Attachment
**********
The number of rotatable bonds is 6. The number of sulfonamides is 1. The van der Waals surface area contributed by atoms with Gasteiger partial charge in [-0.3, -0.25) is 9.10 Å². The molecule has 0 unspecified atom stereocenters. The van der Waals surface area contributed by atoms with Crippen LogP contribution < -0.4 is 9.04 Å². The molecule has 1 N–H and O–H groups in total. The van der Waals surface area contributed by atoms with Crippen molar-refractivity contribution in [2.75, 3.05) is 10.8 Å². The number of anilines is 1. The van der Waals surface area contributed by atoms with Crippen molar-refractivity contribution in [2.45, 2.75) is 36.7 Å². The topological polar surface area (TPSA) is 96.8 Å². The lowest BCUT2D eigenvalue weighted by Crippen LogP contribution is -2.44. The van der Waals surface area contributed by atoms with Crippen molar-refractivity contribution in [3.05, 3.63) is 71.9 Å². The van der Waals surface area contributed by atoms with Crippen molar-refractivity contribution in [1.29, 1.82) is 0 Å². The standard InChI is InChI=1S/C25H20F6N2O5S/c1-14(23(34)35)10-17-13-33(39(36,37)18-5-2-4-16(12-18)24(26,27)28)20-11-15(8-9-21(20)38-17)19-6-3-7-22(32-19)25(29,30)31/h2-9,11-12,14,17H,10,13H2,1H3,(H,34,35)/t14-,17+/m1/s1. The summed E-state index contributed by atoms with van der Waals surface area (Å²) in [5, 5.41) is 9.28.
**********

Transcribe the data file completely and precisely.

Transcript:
The number of rotatable bonds is 6. The number of sulfonamides is 1. The van der Waals surface area contributed by atoms with Gasteiger partial charge in [-0.3, -0.25) is 9.10 Å². The molecule has 0 unspecified atom stereocenters. The van der Waals surface area contributed by atoms with Crippen LogP contribution < -0.4 is 9.04 Å². The molecule has 1 N–H and O–H groups in total. The van der Waals surface area contributed by atoms with Crippen molar-refractivity contribution in [2.75, 3.05) is 10.8 Å². The number of anilines is 1. The van der Waals surface area contributed by atoms with Crippen molar-refractivity contribution in [2.45, 2.75) is 36.7 Å². The topological polar surface area (TPSA) is 96.8 Å². The lowest BCUT2D eigenvalue weighted by Crippen LogP contribution is -2.44. The van der Waals surface area contributed by atoms with Crippen molar-refractivity contribution in [3.05, 3.63) is 71.9 Å². The van der Waals surface area contributed by atoms with Crippen molar-refractivity contribution in [1.29, 1.82) is 0 Å². The standard InChI is InChI=1S/C25H20F6N2O5S/c1-14(23(34)35)10-17-13-33(39(36,37)18-5-2-4-16(12-18)24(26,27)28)20-11-15(8-9-21(20)38-17)19-6-3-7-22(32-19)25(29,30)31/h2-9,11-12,14,17H,10,13H2,1H3,(H,34,35)/t14-,17+/m1/s1. The summed E-state index contributed by atoms with van der Waals surface area (Å²) in [5, 5.41) is 9.28.